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Thursday, January 17

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  • Jerry Katz
    ED AND JAN BARENDRECHT ºGreat pic, Jan. Says it all without words. ºI would call it Mount Guru . It surely is: the name Teide is the name, the natives
    Message 1 of 1 , Jan 19, 2002
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      ED AND JAN BARENDRECHT

      ºGreat pic, Jan. Says it all without words.
      ºI would call it "Mount Guru".

      It surely is: the name "Teide" is the name, the
      natives gave and it means "devil", referring to
      the ordeal when spewing lava and rocks...

      For those sensitive and energetic, it's like
      a spiritual hothouse due several factors,
      naturally stimulating to be aware...
      Those places are rare... Can you imagine,
      the sanatorium at the base of the mountain
      was closed because swallowing medicines is
      more comfortable and cheaper?
      º
      ºThe lone, distant mountain drew me close,
      º"projecting me" into the infinite beyond,
      ºto which it subtly pointed, and to where there
      ºis neither a me nor a not me.
      º
      ºE.

      When de mind drops silent, who remains to comment
      or notice?

      ________________________________________________________________________

      JERRY KATZ

      Hi Paul,

      Osho was very alive and always changing, always contradicting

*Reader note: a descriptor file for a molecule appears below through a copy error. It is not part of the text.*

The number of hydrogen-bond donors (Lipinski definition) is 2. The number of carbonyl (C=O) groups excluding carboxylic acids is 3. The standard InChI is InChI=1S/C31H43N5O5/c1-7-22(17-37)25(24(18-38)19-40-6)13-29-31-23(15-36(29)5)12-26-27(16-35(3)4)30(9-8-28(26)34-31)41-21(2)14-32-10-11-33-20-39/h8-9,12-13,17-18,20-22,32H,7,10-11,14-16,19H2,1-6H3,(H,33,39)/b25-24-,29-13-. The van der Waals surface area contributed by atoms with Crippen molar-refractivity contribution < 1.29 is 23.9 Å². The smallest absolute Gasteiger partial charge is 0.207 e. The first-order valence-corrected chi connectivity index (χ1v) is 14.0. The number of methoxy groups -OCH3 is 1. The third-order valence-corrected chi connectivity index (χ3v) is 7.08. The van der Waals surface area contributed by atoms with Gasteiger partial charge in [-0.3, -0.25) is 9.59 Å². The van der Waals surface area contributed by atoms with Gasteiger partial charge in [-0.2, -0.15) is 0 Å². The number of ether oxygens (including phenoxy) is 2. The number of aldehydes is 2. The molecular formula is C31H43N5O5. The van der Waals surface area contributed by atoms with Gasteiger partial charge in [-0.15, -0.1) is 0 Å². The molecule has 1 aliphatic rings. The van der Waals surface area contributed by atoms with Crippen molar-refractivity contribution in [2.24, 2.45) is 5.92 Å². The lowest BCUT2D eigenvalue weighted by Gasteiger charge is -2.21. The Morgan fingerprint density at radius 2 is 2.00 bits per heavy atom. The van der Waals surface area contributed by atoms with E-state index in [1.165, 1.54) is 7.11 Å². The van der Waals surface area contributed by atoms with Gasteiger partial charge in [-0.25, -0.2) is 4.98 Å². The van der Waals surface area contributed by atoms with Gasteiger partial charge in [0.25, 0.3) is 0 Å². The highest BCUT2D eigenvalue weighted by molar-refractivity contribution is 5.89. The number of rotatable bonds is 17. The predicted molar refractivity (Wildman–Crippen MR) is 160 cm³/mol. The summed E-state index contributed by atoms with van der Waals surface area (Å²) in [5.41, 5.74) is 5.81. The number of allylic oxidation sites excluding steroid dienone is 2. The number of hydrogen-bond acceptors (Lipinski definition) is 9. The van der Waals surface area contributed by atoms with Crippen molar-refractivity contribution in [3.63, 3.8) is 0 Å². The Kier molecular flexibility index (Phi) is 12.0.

himself. He moved with the moment. You quoted him from a talk
      given to American students in India in 1970. As a Master or
      Guru, or simply as a real person, he would move to elevate
      consciousness of people in his presence. He said what was
      appropriate for the people at the time. He took the title
      Bhagavan because it was called for at the time.

      What he said isn't worth analyzing for accuracy. He's not
      about accuracy. He's about moving people to a new state.
      That's what a Master does.

      You are about accuracy. So you might be more accurate. And
      some people may require you more than Osho. But I wouldn't
      want to compare the two of you. You serve different
      audiences.

      You speak of "The final answer to the question...".

      I never heard Osho or anyone speak in such terms.

      People who need a 'final answer' will be drawn to you, Paul.

      You need a final answer. Some people don't and they'd be
      drawn to Osho to play in the possibilities. Some people are
      fundamentalist in other religions and they believe they have
      the REAL final answer. You believe you have it.

      I'm drinking coffee.

      Jerry

      ----------------------------------------------

      >         I don't have time

      to get into details now, but, believe me, I
      > can hold my own.

      let go!